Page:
The Importance of Influence

By Johnie Edwards

Influence is an agency serving to affect, modify or sway in some way. All of us have influence either for good or for bad. It behooves each of us to check to see which one we are having on others.

We Should Be Salt

Jesus said, “Ye are the salt of the earth: but if the salt have lost his savor, wherewith shall it be salted? it is thenceforth good for nothing, but to be cast out, and to be trodden under foot of men” (Matt. 5:13). Salt is that which makes our food pleasant to eat and preserves it. Farmers well know the use of salt in preserving meat. Here Jesus is speaking of individuals who were salt. That is, they are to be instruments by which the world is influenced from moral corruption. If salt becomes saltless or loses its saltiness, then it has no more value. It is good for nothing. If we lose our influence we are then good for nothing.

We Must Be Light

“Ye are the light of the world. A city that is set on an hill cannot be hid. Neither do men light a candle, and put it under a bushel, but on a candlestick; and it giveth light unto all that are in the house. Let your light so shine before men, that they may see your good works, and glorify your Father which is in heaven” (Matt. 5:1416). As the sun makes objects visible, God’s people, by their influence, show to the world the requirements of our God. As a city set on a hill cannot be hid, the actions of Christians are visible to the world. God’s people must be seen to have the proper influence. As a lighted candle benefits others, so God’s children must let their light shine as they live faithful lives in the presence of others. The purpose of this light shining is to cause men to glorify God. Paul told the Philippians, “That ye may be blameless and harmless, the sons of God, without rebuke, in the midst of a crooked and perverse nation, among whom ye shine as lights in the world” (Phil. 2:15).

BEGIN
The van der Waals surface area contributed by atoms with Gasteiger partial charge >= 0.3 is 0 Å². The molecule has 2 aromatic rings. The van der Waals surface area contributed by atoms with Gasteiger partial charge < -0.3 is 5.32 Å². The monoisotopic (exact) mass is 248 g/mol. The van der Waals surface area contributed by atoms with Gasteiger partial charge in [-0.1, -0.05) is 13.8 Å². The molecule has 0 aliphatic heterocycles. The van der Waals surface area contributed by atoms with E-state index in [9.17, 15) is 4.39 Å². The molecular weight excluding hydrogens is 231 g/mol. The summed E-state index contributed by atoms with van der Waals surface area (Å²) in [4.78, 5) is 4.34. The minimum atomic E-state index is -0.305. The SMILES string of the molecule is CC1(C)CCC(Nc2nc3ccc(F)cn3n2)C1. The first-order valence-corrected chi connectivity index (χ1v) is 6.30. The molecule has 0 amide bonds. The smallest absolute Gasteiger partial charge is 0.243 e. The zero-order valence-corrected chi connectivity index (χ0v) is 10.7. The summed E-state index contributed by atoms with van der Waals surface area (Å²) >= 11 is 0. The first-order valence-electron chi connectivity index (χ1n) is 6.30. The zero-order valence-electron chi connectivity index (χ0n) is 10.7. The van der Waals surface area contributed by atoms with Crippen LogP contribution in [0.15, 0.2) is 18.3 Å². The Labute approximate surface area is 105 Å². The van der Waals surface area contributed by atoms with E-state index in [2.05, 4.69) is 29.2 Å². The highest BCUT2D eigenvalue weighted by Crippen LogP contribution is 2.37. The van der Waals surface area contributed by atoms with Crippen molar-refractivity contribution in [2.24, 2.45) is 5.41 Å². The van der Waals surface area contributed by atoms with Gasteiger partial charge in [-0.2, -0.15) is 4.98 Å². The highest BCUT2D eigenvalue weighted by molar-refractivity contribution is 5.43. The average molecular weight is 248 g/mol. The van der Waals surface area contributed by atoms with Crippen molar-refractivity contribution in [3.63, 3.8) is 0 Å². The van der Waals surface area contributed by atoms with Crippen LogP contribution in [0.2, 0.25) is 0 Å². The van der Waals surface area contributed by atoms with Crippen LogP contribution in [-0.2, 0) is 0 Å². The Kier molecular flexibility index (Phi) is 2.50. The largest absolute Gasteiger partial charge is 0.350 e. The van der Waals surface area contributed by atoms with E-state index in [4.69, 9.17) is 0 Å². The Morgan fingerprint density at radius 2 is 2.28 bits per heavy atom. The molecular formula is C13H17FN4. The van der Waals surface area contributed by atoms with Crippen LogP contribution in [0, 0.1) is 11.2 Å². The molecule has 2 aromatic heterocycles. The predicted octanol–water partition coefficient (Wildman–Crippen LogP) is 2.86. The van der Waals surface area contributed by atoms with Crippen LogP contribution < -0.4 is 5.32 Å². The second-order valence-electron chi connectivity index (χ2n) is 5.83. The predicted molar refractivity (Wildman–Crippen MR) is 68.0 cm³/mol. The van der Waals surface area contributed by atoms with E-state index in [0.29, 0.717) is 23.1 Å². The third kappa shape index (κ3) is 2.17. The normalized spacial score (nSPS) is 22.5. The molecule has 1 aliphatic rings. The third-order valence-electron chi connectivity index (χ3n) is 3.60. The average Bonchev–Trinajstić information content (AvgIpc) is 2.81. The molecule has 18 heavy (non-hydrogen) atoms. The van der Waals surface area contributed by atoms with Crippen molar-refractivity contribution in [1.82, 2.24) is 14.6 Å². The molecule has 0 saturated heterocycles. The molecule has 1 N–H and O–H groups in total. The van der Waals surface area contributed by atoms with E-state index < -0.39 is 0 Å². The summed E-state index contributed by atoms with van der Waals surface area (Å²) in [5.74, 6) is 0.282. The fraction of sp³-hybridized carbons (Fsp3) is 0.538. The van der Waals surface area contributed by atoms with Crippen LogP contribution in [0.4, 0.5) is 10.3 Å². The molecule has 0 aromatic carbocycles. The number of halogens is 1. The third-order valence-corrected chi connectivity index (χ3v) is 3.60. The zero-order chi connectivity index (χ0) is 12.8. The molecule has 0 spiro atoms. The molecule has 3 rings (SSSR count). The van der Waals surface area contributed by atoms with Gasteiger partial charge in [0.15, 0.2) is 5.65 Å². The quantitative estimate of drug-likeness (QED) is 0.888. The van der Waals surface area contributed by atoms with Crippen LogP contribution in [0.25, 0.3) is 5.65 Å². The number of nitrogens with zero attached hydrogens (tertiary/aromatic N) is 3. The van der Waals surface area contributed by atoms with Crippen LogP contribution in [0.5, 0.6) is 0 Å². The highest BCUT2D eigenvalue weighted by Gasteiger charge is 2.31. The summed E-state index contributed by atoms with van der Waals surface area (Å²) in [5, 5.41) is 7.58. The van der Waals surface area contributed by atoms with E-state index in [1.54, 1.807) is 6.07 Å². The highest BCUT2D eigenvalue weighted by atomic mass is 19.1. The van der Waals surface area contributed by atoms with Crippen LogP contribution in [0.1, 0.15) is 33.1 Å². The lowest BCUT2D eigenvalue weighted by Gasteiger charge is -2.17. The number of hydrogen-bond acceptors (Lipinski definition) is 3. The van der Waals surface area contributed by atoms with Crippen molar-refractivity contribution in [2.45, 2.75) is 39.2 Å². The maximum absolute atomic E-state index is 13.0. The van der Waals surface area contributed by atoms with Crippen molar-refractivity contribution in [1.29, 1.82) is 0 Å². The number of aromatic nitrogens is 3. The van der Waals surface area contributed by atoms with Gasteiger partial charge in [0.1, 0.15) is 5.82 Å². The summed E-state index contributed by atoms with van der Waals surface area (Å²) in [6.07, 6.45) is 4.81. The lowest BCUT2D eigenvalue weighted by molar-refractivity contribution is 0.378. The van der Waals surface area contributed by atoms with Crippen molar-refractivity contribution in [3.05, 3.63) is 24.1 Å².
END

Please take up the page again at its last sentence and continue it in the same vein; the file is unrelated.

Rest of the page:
Christians Are Leaven

Leaven or yeast will pervade a mass of dough, spreading throughout the entire amount, causing it to rise. The Lord uses the figure of leaven to teach us about our influence. Hosea refers to it in this language: “They are all adulterers, as an oven heated by the baker, who ceaseth from raising after he hath kneaded the dough, until it be leavened” (Hos. 7:4). Paul wrote the Corinthians, “Purge out therefore the old leaven, that ye may be a new lump, as ye are unleavened” (1 Cor. 5:7). Here, Paul is after the Corinthians because they were glorying in the sin of fornication which had been committed by one of their members. This was having its influence. As leaven influences the whole mass of dough in which it finds itself, so does sin have its influence in the lives of those around us. When such is the case, there must be a purging so we can be a new lump.

A Christian Is An Epistle

Paul wrote the Corinthians, “Ye are our epistle written in our hearts, known and read of all men” (2 Cor. 3:2). Paul taught and converted the Corinthians as we can read in Acts 18:8. They became an epistle. An epistle was a letter. These Christians were known and read of all men. This is influence. When people read us, what do they read? What kind of influence are we having on others? This influence helped others see the kind of person that Paul was. Our lies must be an open book.

Let all of us work on our influence for good.

Truth Magazine XXII: 4, pp. 77-78
January 26, 1978